Monitoring Your Spouse and Sternberg’s Love Story Theory
Robert Sternberg proposed a new theory of love (another for him) in 1999 when he wrote Love is a Story. This new theory asserts that people try to fulfill the roles in stories. There are 26 of these stories. Success in life and love depends on finding an individual to fulfill that role; obviously, a successful relationship is not found by forcing role fulfillment on a man or woman. I will delve into my praise and criticism of Sternberg’s theory another time, as for now I would like to show how one of the stories plays out in modern times with controlling partners, modern technology, and new marital arrangements.
It is becoming ever more advised that romantic partners actively and openly monitor one another, although many specifically try to fulfill the Police story, in which one individual is the Officer, and the other is the Suspect. One partner is the authoritative figure, always vigilant, looking for relationship infractions. The other is the suspect, constantly under the scrutiny of being a relationship criminal.
The following is an adaptation from Love Is A Story, by Robert J. Sternberg
1.I believe that you need to keep a close eye on your partner.
2.I believe it is foolish to trust your partner completely.
3.I would never trust my partner to work closely with a person of the opposite sex.
1.My partner often calls me several times a day to ask exactly what I am doing.
2.My partner needs to know everything that I do.
3.My partner gets very upset if I don’t let him or her know exactly where I have been.
I bring this up because of the aforementioned urge of society to constantly be on-guard, ensuring that a partner walks a straight line. The Police story is one of the least successful marital Love Stories, concerning relationship fulfillment and length. I advise individuals that operating in this mindset takes them out of the role of The Lover, and puts them into a Batman-like role. Keep in mind that any energy spent towards one role is unavailable to be spent on others, that is, less energy is available to nurture a romantic relationship. There are some issues that come with the Police role, they are:
Operating in this mindset feeds on itself, as this individual remains ever-vigilant, guarding against the marital affair. The problem is that truly harmless actions or intent receive scrutiny and invalidation. The Suspect is ultimately handicapped, because of the Policeman’s paranoia. This comes to my thoughts on what to do instead. Well, we have to highlight the obvious truth: any person is capable of cheating, and hiding it well. We are now in an age of incredible technology. This technology increases the ability to spy on one’s partner (again at the cost of continued paranoia) but also the increased ability to cover one’s tracks. Just look at the TSA’s 95% failure rate (1), when a secretive test was performed to see how many banned weapons the undercover agents could get through security. The specific individuals tasked to discover and remove harmful weapons, like grenades, from being able to be taken onto planes are those that had a 95% failure rate.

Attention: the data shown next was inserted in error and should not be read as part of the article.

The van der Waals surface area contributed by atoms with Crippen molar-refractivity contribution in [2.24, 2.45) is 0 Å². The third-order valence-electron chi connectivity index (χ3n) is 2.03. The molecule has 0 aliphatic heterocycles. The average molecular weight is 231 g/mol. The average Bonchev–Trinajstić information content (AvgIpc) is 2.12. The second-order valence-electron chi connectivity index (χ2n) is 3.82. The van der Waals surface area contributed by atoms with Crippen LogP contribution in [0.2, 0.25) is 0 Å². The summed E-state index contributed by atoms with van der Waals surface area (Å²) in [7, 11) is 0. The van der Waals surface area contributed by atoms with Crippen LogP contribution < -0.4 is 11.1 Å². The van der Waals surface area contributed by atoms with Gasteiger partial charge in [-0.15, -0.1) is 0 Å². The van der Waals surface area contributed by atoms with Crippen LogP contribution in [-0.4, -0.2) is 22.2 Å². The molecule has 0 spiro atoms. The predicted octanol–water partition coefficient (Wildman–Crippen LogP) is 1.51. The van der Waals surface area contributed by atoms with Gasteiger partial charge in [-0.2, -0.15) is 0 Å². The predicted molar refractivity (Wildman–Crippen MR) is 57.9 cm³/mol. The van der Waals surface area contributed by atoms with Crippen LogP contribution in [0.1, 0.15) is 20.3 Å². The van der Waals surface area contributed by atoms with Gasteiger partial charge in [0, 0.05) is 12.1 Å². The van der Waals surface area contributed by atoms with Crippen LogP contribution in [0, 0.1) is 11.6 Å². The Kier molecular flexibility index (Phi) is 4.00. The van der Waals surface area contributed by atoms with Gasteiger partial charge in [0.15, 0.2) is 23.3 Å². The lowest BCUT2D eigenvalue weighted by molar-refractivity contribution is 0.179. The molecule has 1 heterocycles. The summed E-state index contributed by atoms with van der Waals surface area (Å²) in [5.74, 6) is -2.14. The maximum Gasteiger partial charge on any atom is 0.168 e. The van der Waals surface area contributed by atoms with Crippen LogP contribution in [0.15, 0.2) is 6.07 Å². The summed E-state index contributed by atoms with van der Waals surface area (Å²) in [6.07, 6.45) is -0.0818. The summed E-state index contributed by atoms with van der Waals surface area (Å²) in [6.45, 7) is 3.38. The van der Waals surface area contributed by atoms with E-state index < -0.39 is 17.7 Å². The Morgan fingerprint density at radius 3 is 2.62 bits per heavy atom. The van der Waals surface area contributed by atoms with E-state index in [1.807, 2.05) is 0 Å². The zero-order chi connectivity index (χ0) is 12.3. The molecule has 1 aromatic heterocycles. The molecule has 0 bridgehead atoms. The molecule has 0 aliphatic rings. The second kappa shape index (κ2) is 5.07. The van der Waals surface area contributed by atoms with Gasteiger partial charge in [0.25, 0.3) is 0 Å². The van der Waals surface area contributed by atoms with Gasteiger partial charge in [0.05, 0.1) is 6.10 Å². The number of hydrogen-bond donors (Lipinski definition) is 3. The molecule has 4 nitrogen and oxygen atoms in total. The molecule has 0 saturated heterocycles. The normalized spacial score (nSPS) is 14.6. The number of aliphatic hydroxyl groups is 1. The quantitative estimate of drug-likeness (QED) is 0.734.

The purpose of life is to reach ultimate fulfillment, that is, incredible happiness. We don’t get to that point by allowing ourselves to remain indoctrinated, making us play out self-defeating relationship roles. Even if a Policeman found a willing Suspect, both individuals are still deprived the passionate and intimate romantic love that several of these love stories bring with them. Individuals are well-advised to choose their characters wisely (see Archetypes, Masks, Characters chapter of The Fire of Knowledge). The characters or roles come with certain feelings and receptions by others. We can use our active imagination to make appropriate choice and usage of them so as to bring about successful romantic relationships, for our partner’s benefit AND ours. Just imagine the facial expressions and inherent feelings of both the Policeman and the Suspect. Can you even imagine a smile on their faces? Does this visualization represent romance or love? Does this seem like an ideal marital arrangement, one that will endure the coming decades? No.
Whatever you do, don’t actively spy on your partner; it just isn’t worth it, for you or them. Instead, you are advised to invest actively love into your relationship. I understand the urge to eliminate any relationship crime from occurring, but the Police are there for capture and punishment. If you want an affair-proof relationship, then create a passionate, romantic and intimate environment inclusive of trust. The affair-proof relationship is not one in which partners are physically unable to cheat, but more physically capable to do so but choose not to. In fact, I would rather be in a relationship in which my partner can cheat, but doesn’t even imagine doing so. The alternative is being in this Police-Suspect relationship in which the Suspect dreams of being free, trusted, loved and respected. That arrangement increases the desire to commit adultery.
Thank You For Reading,
Relationship Teacher – Anthony John Bartlett